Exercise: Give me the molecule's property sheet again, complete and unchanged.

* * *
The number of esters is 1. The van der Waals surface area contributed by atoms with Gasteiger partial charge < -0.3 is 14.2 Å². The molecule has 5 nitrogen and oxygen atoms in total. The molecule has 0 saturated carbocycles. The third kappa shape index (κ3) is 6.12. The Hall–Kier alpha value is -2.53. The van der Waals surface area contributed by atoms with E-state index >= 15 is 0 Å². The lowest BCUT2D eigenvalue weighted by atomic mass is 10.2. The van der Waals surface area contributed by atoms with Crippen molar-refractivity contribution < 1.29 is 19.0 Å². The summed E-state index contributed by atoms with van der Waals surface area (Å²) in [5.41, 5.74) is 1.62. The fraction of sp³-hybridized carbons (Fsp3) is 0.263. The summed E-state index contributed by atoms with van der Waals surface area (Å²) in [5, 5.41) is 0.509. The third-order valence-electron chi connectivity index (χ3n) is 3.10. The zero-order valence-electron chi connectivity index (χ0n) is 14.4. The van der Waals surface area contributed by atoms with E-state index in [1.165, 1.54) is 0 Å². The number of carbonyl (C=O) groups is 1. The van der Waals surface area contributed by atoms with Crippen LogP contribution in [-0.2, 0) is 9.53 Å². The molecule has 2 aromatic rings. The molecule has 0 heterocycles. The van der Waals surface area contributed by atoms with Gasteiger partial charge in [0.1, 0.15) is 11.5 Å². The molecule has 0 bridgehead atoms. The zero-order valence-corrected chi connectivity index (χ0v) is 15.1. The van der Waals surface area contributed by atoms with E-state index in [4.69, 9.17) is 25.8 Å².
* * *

The number of esters is 1. The van der Waals surface area contributed by atoms with Gasteiger partial charge < -0.3 is 14.2 Å². The molecule has 5 nitrogen and oxygen atoms in total. The molecule has 0 saturated carbocycles. The third kappa shape index (κ3) is 6.12. The Hall–Kier alpha value is -2.53. The van der Waals surface area contributed by atoms with E-state index >= 15 is 0 Å². The lowest BCUT2D eigenvalue weighted by atomic mass is 10.2. The van der Waals surface area contributed by atoms with Crippen molar-refractivity contribution < 1.29 is 19.0 Å². The summed E-state index contributed by atoms with van der Waals surface area (Å²) in [5.41, 5.74) is 1.62. The fraction of sp³-hybridized carbons (Fsp3) is 0.263. The summed E-state index contributed by atoms with van der Waals surface area (Å²) in [5, 5.41) is 0.509. The third-order valence-electron chi connectivity index (χ3n) is 3.10. The zero-order valence-electron chi connectivity index (χ0n) is 14.4. The van der Waals surface area contributed by atoms with E-state index in [1.165, 1.54) is 0 Å². The number of carbonyl (C=O) groups is 1. The van der Waals surface area contributed by atoms with Crippen LogP contribution in [-0.2, 0) is 9.53 Å². The molecule has 2 aromatic rings. The molecule has 0 heterocycles. The van der Waals surface area contributed by atoms with Gasteiger partial charge in [0.1, 0.15) is 11.5 Å². The molecule has 0 bridgehead atoms. The zero-order valence-corrected chi connectivity index (χ0v) is 15.1. The van der Waals surface area contributed by atoms with E-state index in [4.69, 9.17) is 25.8 Å².